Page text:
For many though, DMARD's just aren't enough, which leads to:
Class C: BRM's
Biologic Response Modifiers. These are the crazy, wacky, bizarr-o drugs that have come out in the last decade or thereabouts, and have revolutionized the way that RA, and other arthritic diseases, are treated. These suckers basically stop your overactive immune system in its tracks by binding to all the extra inflammatory things (particles? proteins?) in your body and taking them out of commission so that they can't keep causing the inflammation around all of your joints.
I am on one, and I have to say, as quickly as my life changed when the RA began, it changed just as quickly again when I started on enbrel back in January. Most BRM's have to be injected or given in infusions, and have to be kept cold, so you could also refer to them as HMD's (high-maintenance drugs).
As thankful as I am and happy to be on enbrel, there are some pretty serious considerations to think about when it comes to BRM's. They work by suppressing your body's immune response, so that means that it's easier for you to get sick, and once you get sick, it's harder for you to shake it off, and an innocent cold or small fever could turn into something more serious, so you have to be vigilant about washing hands and doing what you can to prevent catching anything. I already got flu shots before this, but I'll definitely be getting them from now on.
Some of the side effects reported for enbrel and other biologics, though rarely, include multiple sclerosis-like symptoms, lupus-like symptoms, and some people (not necessarily doctors) posit that since it weakens your body's immune response, it may increase your chances of developing certain cancers like lymphoma, because your body won't recognize that those cancerous cells don't belong to you, which would suck.
In a way, it's a bit of a catch 22- damned if you do, damned if you don't. Some people decide to chuck all of these medicines out the window and approach treating their condition with diet, exercise, and alternative medicines like Chinese herbs, acupuncture, massage and ayurveda. I am intrigued by all of these. I have practiced and taught yoga for years and deeply believe in its ability to aid in the healing process, and the nervous system is incredibly connected to the immune system, so that certainly plays a big part in any autoimmune disorder. Studies have shown that certain supplements, like fish oil, can also impact RA positively. (Note to self- get on them.)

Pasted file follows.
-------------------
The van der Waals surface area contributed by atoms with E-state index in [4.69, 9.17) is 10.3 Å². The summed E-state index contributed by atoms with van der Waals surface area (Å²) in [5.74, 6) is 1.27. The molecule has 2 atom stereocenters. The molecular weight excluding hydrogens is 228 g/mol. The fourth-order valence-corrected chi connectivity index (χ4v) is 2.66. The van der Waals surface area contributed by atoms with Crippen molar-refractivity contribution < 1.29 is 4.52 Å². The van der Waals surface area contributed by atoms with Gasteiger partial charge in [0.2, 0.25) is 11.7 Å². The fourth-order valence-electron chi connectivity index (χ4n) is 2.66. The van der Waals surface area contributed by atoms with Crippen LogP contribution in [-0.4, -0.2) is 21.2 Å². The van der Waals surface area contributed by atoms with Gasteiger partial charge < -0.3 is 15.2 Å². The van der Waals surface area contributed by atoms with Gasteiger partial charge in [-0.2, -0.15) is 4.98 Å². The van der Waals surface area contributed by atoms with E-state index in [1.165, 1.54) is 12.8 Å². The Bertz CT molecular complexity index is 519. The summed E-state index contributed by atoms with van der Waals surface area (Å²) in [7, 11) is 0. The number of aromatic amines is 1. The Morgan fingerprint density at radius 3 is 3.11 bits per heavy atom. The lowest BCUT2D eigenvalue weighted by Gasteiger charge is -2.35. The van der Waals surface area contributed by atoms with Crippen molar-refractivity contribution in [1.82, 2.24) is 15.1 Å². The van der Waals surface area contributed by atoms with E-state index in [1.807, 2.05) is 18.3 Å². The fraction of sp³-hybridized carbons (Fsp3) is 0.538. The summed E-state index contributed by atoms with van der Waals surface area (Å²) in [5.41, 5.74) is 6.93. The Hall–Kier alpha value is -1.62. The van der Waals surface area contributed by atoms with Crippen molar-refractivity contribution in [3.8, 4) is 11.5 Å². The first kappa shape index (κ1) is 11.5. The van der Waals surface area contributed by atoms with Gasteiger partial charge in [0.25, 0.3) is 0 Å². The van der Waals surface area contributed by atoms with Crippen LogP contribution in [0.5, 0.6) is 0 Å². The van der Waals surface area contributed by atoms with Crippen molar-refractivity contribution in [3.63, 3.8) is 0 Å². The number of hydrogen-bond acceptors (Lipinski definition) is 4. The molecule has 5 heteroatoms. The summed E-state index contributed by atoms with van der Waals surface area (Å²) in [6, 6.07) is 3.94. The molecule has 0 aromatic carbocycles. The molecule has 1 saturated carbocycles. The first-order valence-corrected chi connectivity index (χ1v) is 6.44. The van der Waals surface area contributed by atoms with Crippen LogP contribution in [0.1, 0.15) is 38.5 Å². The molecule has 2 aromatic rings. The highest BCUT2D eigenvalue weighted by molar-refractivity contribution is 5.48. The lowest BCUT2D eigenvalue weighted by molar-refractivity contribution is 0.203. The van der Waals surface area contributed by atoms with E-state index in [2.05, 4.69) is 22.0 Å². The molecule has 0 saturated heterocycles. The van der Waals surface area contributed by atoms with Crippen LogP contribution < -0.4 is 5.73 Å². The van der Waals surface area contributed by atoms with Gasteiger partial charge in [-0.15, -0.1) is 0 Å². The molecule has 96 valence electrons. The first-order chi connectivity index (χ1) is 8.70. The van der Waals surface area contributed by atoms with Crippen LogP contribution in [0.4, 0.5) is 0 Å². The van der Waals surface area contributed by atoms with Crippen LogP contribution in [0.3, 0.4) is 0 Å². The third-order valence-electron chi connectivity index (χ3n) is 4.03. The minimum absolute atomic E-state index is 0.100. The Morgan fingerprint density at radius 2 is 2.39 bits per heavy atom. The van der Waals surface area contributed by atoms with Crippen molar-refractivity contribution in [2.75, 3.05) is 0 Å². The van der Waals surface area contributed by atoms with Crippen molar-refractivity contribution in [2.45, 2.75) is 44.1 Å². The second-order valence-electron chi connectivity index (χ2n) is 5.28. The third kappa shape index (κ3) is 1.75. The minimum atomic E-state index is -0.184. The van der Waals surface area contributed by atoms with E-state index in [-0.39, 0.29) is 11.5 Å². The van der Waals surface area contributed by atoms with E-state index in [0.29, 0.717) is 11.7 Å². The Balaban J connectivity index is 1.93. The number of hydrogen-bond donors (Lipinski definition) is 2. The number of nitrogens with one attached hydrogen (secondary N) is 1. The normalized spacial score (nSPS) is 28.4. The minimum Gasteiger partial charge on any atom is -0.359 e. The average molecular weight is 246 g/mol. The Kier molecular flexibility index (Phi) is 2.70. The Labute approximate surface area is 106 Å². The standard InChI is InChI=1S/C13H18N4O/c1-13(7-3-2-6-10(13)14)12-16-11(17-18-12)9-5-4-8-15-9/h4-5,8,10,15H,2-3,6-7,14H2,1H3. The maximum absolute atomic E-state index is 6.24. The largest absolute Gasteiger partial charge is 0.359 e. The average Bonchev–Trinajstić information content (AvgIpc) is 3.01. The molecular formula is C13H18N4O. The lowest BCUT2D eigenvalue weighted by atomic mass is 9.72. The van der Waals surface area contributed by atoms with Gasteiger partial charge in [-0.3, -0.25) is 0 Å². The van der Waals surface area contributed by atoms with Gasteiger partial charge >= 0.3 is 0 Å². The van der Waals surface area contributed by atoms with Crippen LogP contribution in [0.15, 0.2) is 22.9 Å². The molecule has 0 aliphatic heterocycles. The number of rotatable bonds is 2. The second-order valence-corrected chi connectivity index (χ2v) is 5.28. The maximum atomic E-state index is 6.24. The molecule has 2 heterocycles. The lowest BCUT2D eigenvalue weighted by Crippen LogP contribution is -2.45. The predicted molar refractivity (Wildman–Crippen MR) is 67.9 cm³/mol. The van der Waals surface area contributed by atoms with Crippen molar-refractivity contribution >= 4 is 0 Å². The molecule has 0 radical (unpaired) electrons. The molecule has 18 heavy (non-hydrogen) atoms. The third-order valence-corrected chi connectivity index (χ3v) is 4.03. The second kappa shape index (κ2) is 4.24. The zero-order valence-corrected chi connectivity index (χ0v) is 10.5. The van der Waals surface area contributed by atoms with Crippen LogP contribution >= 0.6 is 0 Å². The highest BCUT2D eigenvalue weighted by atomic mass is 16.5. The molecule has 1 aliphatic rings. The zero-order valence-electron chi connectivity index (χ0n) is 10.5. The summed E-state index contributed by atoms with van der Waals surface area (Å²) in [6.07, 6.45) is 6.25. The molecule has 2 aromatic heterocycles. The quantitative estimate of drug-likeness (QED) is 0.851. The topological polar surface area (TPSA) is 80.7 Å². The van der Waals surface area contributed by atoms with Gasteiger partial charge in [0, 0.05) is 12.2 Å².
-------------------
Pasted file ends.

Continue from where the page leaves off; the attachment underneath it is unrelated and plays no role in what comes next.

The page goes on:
Maybe one day I'll be able to control my RA without the help of serious drugs, which I would love, but I was in way too much pain, was crazy-delirious with fatigue and sleeplessness and had already watched this nasty disease take out one of my toe joints in about three months time. (It is permanently damaged, folks, and persists in popping in and out of place all the time because the ligaments have been stretched out for good. I guess it's a good party trick, but it's really gross, and it still causes a lot of pain.)
Frankly, I'm not willing to risk letting RA take out any more of my joints if I can stop it, so for now, I'm readily embracing all the pill-popping and shooting up I need to do. I also practice yoga, particularly restorative yoga, plan to begin acupuncture once I'm done with physical therapy (I can only do so much at once) and have begun to make some changes in my diet (though clearly giving up alcohol is not one of them- what can I say?). I will definitely be reporting back on these other therapies as I try them.
Ok. Class is over.